I do that “hollering but in a normal vocal tone” thing to the hostess over the din of too many thirty somethings indulging in happy hour prices and find myself sitting alone at a table in the corner near the windows. I cede one of my chairs to the gaggle of beautiful girls sitting next to me, who probably work in fashion or finance or somewhere else they’re bound to meet first husbands. I order a Manhattan and a massive charcuterie board, off of which I will eat all of the pickles, most of the cheese, some of the meat, and none of the crackers. I still have to take my clothes off in 6 hours, after all.

I’d texted him earlier. “Hey, I’ll be in NYC 2/8, let’s grab drinks!” So dumb; he knew I was going to be in town anyways, my social media feeds had been clogged for weeks with promotion for tonight’s show. “I’m on your side of town - let’s meet up?” Like I’d just somehow ended up here magically, as if I hadn’t trudged miles in the bitter cold to casually swing by a bar across town - our bar.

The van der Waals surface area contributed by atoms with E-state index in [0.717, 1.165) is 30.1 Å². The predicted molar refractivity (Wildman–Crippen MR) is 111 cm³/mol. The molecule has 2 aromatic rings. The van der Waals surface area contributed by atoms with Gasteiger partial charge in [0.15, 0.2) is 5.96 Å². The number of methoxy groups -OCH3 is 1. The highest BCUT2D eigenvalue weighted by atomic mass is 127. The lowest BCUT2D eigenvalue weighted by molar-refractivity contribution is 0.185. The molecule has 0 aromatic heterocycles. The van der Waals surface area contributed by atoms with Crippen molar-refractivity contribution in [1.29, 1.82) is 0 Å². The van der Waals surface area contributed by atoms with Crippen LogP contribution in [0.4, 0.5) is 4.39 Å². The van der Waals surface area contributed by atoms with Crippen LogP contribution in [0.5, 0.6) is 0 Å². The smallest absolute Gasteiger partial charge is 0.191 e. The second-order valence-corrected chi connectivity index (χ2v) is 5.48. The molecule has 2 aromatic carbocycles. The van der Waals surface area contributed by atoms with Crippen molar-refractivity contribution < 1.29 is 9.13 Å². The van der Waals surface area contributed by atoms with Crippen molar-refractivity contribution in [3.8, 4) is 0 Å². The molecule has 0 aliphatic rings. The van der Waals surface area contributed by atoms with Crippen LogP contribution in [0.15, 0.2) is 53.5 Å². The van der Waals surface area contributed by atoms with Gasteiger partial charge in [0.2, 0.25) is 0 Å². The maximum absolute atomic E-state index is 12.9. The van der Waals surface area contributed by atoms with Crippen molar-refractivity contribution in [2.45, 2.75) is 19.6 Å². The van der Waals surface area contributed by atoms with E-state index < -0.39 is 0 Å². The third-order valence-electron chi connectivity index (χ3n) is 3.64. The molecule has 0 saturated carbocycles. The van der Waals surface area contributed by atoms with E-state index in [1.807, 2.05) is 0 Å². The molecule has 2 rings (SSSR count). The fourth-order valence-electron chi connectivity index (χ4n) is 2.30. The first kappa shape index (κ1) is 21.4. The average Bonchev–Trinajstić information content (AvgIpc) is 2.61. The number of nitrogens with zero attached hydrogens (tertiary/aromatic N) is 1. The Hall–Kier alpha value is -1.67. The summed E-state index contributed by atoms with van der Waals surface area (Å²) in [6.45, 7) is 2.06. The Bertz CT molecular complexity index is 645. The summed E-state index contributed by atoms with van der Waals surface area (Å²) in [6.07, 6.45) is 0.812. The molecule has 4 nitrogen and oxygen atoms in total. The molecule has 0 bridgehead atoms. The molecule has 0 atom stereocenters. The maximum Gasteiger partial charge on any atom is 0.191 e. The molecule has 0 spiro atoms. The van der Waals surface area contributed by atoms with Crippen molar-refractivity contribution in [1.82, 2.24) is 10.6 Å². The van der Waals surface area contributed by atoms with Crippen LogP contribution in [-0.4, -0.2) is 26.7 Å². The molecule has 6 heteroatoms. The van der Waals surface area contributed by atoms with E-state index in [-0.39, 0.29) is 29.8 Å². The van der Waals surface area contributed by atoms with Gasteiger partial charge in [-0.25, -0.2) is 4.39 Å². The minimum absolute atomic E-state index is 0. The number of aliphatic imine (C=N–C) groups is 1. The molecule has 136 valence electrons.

He’d called it our bar. I don’t know if you’ve ever had someone tell you that a certain place belongs to the two of you, that they can’t go there anymore without thinking of you. I certainly don’t know if someone’s ever told you that about the Dakota, a place with a list of notable residents so long Judy Garland only appears halfway down, but I can definitely tell you it made me blush whilst also feeling deeply inadequate, which in my book is just about the height of flattery.

Generally speaking, by inviting someone to meet you for drinks at a bar they’ve deemed “your bar” you’re making a fairly confident gamble that they will, in fact, show up, and just as I began digging into the pickles, he did. Looking supremely handsome in a thickly knit sweater I’d never seen before, out of breath, his eyes danced as he shrugged off his jacket (much heavier and more suited to the cold than mine) and gave me a hug that lasted just tenths of a second too long to be only friendly.